Category Archives: Ross Macdonald

We Can Learn From Each Other*

Cultural NexusOne of the plot threads in Ausma Zehanat Khan’s The Unquiet Dead concerns the Andalusia Museum, a Toronto facility which is designed to celebrate the nexus of cultures in the Spanish region of Andalusia, especially during the Islamic Empire. Inspector Esa Khattak and Sergeant Rachel Getty take an interest in the place when they investigate the murder of a major donor. It’s run by Mink Norman, who is passionate about that nexus. Here’s what she says about it:

‘‘Moorish architects designing a Jewish place of worship on Christian soil. Can you imagine such a sharing of religious space today?’’

That’s a very clear example of the way a variety of different cultures co-existed in that place at that time. And what’s interesting is, they didn’t just co-exist. They shared ideas and learned from each other. It wasn’t a question of members of different cultures who lived in the same city; you can see that in a lot of large, modern cities. Instead, it was a place where the cultures really blended.

Andalusia is a powerful example of a nexus of cultures, but it’s not the only one. And it’s very interesting to see how that sort of blending of cultures is portrayed in crime fiction. It can make for a compelling and interesting setting.

The region where I live, in Southern California, is arguably such a place. There’s a really interesting interconnection here of the traditional Spanish ‘mission’ culture, the more modern Mexican culture, and the dominant US culture. There are other influences,too. If you’ve been in this area, you’ve probably noticed it yourself. And there are several crime fiction authors who capture that blend in their work. For example, Michael Connelly’s Harry Bosch goes to several different places in Southern California as a part of the cases he works. In The Black Ice, he goes to the border towns of Calexico (California) and Mexicali (Mexico) in search of answers about the death of a fellow police officer, Calexico ‘Cal’ Moore. In fact, as we learn in the novel, Moore himself is a product of that nexus. You can also see this cultural blend in the work of Ross Macdonald, whose Lew Archer lives and works in the same area.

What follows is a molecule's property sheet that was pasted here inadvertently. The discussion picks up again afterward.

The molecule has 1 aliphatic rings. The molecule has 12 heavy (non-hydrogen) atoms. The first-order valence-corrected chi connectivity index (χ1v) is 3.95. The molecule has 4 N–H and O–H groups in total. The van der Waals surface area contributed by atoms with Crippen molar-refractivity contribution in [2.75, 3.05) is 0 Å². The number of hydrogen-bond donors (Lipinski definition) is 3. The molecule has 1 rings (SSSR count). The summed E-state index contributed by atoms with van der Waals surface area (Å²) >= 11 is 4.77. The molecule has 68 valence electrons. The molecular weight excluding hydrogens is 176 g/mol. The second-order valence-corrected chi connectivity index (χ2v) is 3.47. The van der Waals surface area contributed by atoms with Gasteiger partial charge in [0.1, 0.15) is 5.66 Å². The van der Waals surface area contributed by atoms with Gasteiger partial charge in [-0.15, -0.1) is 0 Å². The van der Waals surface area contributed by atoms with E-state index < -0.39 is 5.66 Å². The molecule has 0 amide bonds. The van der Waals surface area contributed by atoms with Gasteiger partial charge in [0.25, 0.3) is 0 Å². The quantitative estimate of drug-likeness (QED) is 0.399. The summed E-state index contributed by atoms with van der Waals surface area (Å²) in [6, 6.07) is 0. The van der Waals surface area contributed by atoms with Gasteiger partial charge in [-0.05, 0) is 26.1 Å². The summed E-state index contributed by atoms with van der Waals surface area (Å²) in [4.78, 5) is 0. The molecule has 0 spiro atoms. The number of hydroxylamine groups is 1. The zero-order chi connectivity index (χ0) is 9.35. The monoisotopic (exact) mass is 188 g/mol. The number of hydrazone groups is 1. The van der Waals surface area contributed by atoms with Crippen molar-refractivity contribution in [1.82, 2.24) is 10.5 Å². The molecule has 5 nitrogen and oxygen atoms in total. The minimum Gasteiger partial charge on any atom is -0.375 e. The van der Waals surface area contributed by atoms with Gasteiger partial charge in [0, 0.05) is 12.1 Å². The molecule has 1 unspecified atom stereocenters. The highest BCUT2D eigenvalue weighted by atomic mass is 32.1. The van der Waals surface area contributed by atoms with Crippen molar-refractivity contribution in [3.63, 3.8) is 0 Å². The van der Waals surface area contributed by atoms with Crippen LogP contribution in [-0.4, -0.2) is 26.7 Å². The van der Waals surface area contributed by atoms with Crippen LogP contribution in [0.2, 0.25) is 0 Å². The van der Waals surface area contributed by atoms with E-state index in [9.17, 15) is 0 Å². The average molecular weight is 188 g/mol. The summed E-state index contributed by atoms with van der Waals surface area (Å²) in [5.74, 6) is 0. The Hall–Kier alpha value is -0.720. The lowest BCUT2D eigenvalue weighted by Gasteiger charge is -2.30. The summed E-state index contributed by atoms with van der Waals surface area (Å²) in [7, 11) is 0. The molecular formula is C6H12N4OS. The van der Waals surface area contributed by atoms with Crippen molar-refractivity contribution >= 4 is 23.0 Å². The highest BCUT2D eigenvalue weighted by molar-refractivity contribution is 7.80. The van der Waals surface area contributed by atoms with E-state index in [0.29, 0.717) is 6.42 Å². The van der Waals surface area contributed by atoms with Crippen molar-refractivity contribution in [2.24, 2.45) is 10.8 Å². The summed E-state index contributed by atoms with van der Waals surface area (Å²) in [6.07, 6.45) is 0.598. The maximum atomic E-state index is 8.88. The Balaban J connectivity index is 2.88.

Another place where one can see that sort of infusion of many cultures is in the US state of Louisiana. As you’ll no doubt know, one group of people who’ve had a profound influence there is the Acadians, French speakers who were exiled from the eastern provinces of Canada. Today they’re known as Cajuns, and their language, music, food and culture are an important part of, especially, the southern parts of Louisiana. Just ask James Lee Burke’s Dave Robicheaux. He’s a Cajun who works for the New Iberia Police, and in the novels that feature him, we see a great deal of that culture. But we also see the other cultures that have blended into that part of Louisiana. For instance, there’s the influence of voodoo and other spiritual influence from Africa and the Caribbean (I invite you to check A Morning For Flamingos for interesting mentions of that). There are also many, many characters in the novels who are members of the black culture that has also profoundly influenced the region. There are other influences, too, and they’ve all contributed to the unique way of life there.

Shamini Flint’s series features Singapore-based Inspector Singh. He is a Sikh, although he doesn’t exactly observe the religion to the letter. Malaysia, where Singh lives, is another fascinating example of a nexus of cultures. There is influence from India (Singh even travels to India in A Curious Indian Cadaver). There is also Dutch influence, dating from the time of European exploration. There’s also a lot of influence from China (that link is clear in A Calamitous Chinese Killing). These and other cultures have all played important roles in life in Malaysia, and that’s evident in this series.

Another place where we see that sharing of cultures is Cape Town. There is Dutch influence (it was a Dutch colony), and English influence, too. There’s also indigenous influence from the people who were always there, and from indigenous groups who came later. There’ve also been many contributions from French Huguenots who made their way there as a result of religious wars in France. Despite apartheid, those different cultures influenced each other, learned from each other, and so on. We see that particular nexus in Deon Meyer’s work. In Meyer’s Benny Griessel novels and his standalones, we see that blending. Fans of Roger Smith’s work will know that we can also see what a cultural crucible Cape Town is in those stories.

There are other places, too, where different cultures have co-existed, have learned from one another and have benefited from the interactions. In those cases, the whole of a place is much more than the sum of its parts, as you might say. That certainly isn’t to say that it happens without tension, and even conflict – quite the contrary at times. But over time, and in the larger sense, that sort of co-existence can lead to a unique sort of setting. And it can serve as a fascinating context for a crime novel. Which ones have stayed with you?



*NOTE: The title of this post is a line from The Hooters’ All Around the Place.